Dolphin slaughter continues in the Faroe Islands as 53 more are butchered days ...

Dolphin slaughter continues in the Faroe Islands as 53 more are butchered days ...
Dolphin slaughter continues in the Faroe Islands as 53 more are butchered days ...

The slaughter of dolphins in the Faroe Islands has continued after 53 more were butchered, just days after more than 1,400 were killed in a beach bloodbath that sparked global outrage.

Haunting photographs show slain pilot whales, among the largest of the oceanic dolphins, laying with their guts sprawled across the bloodied ground of Kollafjørður port on the south of the island. 

Among the dead dolphins, which were lined up at the port to be distributed around the area, appear to be calves due to their smaller sizes. 

The killings come just days after horrifying video emerged showing the sea turning red with blood as Faroe Islanders slaughtered 1,428 dolphins during a 'rogue hunt'. 

Haunting photographs have shown slain pilot whales, among the largest of the oceanic dolphins, laying with their guts sprawled across the bloodied ground of Kollafjørður port in the south of the island

Haunting photographs have shown slain pilot whales, among the largest of the oceanic dolphins, laying with their guts sprawled across the bloodied ground of Kollafjørður port in the south of the island

The slain dolphins seen with huge cuts on the heads as they are laid out in rows amongst shipping containers at a port in Kollafjørður in the Faroe Islands

The slain dolphins seen with huge cuts on the heads as they are laid out in rows amongst shipping containers at a port in Kollafjørður in the Faroe Islands

The latest hunt saw 53 dolphins killed in the village of Kollafjørður, just 10km away from where the 1,428 were slaughtered

The latest hunt saw 53 dolphins killed in the village of Kollafjørður, just 10km away from where the 1,428 were slaughtered

Among the dead dolphins, which were lined up at the port to be distributed around the area, appear to be calves (left of picture) due to their smaller sizes

Among the dead dolphins, which were lined up at the port to be distributed around the area, appear to be calves (left of picture) due to their smaller sizes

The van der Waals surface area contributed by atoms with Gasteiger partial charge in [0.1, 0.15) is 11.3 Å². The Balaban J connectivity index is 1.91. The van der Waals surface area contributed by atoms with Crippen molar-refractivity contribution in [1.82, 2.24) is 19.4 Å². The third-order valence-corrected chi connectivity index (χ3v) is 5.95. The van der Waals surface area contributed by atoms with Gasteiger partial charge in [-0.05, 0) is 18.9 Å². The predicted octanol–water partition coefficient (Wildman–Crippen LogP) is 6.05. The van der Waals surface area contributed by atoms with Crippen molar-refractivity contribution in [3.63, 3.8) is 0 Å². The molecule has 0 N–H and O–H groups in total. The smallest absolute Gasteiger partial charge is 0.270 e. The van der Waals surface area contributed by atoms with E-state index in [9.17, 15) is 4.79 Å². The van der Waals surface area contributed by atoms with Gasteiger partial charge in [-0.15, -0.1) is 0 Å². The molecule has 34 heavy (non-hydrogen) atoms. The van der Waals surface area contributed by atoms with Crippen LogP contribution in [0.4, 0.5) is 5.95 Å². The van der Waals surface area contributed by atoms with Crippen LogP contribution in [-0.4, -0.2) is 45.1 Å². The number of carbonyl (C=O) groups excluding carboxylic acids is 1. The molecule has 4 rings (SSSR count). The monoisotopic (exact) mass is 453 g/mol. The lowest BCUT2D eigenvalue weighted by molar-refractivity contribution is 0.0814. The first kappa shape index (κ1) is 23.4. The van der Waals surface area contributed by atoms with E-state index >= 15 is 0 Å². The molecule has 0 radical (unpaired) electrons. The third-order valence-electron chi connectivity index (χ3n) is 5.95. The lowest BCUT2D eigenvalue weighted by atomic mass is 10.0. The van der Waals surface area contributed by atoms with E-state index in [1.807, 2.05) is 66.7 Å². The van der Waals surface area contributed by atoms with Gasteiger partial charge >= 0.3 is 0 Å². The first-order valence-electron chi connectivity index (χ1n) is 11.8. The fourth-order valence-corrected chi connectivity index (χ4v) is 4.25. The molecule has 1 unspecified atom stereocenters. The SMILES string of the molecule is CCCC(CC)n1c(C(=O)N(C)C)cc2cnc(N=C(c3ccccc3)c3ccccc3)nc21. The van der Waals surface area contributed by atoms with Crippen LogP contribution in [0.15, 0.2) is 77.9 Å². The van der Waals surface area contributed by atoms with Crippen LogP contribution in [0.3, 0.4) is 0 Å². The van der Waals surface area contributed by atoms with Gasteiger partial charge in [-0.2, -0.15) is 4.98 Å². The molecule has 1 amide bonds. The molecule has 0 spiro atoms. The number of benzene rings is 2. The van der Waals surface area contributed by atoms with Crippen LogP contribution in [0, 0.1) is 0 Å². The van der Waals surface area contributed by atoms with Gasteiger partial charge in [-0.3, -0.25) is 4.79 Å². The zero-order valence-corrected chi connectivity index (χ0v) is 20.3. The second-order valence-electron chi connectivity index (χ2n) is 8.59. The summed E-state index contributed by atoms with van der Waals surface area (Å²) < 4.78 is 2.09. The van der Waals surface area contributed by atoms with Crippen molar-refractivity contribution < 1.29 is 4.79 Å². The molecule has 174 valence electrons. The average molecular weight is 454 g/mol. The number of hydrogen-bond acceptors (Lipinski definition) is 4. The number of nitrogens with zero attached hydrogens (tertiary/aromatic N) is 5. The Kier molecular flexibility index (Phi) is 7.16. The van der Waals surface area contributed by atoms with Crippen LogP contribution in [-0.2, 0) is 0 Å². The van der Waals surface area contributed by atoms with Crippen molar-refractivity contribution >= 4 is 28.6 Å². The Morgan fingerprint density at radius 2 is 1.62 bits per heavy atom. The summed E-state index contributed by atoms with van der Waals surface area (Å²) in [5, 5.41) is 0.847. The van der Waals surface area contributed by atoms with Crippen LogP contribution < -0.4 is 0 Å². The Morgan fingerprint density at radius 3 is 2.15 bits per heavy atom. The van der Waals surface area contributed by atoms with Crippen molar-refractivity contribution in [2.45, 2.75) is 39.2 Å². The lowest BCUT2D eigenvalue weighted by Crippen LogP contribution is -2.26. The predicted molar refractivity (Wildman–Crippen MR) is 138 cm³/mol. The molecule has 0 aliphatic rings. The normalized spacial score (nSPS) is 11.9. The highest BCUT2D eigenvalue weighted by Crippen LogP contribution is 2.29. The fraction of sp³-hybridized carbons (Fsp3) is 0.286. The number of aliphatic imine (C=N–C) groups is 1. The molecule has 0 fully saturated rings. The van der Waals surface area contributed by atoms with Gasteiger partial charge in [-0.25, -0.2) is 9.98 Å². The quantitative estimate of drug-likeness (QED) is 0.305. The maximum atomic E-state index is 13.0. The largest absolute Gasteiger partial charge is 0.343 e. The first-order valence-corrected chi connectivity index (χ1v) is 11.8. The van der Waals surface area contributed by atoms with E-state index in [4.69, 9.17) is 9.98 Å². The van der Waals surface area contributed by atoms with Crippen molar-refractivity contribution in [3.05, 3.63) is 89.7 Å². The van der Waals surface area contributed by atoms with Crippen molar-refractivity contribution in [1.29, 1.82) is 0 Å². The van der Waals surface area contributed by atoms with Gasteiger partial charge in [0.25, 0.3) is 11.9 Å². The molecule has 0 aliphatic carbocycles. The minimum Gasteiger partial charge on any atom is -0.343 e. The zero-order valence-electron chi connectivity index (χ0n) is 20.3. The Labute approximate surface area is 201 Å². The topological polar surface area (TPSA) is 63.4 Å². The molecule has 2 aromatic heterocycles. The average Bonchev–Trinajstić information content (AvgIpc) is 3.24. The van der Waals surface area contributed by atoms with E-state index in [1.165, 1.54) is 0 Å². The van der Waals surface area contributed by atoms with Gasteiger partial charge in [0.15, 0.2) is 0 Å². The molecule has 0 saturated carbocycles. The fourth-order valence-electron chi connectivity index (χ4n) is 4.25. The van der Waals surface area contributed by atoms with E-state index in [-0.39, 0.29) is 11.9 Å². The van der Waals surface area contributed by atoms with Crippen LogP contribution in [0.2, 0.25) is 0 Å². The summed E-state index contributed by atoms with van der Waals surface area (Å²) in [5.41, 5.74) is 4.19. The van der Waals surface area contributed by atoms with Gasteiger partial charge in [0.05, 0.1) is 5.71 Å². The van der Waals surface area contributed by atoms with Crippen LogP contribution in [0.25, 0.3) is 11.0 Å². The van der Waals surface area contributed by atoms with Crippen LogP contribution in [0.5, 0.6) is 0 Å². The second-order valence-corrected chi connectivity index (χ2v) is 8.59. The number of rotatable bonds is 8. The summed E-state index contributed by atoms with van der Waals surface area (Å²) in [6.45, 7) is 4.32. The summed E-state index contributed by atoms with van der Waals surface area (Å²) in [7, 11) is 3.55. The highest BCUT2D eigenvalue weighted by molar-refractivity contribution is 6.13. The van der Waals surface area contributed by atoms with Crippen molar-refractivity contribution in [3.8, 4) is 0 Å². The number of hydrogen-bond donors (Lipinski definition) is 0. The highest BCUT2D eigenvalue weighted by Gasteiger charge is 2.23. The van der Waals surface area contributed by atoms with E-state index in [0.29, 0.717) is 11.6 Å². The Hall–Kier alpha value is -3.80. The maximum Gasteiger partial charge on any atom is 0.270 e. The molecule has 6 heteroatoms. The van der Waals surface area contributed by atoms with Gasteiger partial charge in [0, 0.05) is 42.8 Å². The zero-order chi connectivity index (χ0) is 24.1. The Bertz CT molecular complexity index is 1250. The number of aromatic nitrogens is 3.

The killings come just days after horrifying video emerged showing the sea turning red with blood as Faroe Islanders slaughtered 1,428 dolphins during a 'rogue hunt'

The killings come just days after horrifying video emerged showing the sea turning red with blood as Faroe Islanders slaughtered 1,428 dolphins during a 'rogue hunt' 

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Footage showed men appearing to butcher the animals with some of the dolphins seen writhing around on the shoreline.   

It was one of the largest massacres ever recorded during the traditional centuries-old annual hunt known as the Grindadrap, or Grind, in Faroese. During the hunt, the whales are herded into a bay by local boats before having their spinal chords severed.  

But the scale of the slaughter has turned even some of the most traditional islanders against the annual hunt with some calling it 'cruel and unnecessary'.  

The latest hunt saw 53 dolphins killed in the village of Kollafjørður, just 10km away from where the 1,428 were slaughtered. 

Their slain bodies were seen lined up in rows at a shipping port as their blood pooled on the wet ground.  

Islanders usually kill up to 1,000 sea mammals a year, with pilot whales being the main target according to data kept by the Faroe Islands, but now the figure has reached 1,461. 

But this year's eye-watering death toll of white sided dolphins has angered many islanders, who despite the traditions have condemned the mass-slaughter. 

'I get nauseous seeing this kind of thing,' said one islander on local broadcaster Kringvarp Foroya's Facebook page, while another exclaimed, 'I'm embarrassed to be Faroese.'      

Their slain bodies were seen lined up in rows at a shipping port as their blood pooled on the wet ground

Their slain bodies were seen lined up in rows at a shipping port as their blood pooled on the wet ground

Horrific images show the bloody scene at the port where the slain dolphins had their stomachs cut to reveal their guts

Horrific images show the bloody scene at the port where the slain dolphins had their stomachs cut to reveal their guts

Marine conservation charity Sea Shepherd UK has been campaigning against the routine massacres for many years, headed up by Chief Operating Officer Rob Read, 47.

Mr Read said: 'Many people aren't even aware of this practice - it is such a cruel thing to do.

'In these killings, no animal is spared - adults, calves, and even pregnant mothers.' 

In the hunt, pods of dolphins and whales are forced up onto a beach before being killed - and the activity can see an entire genetic group wiped out. 

Mr Read added: 'There is no need for the meat in Faroe Islands nowadays and it shouldn't be happening.'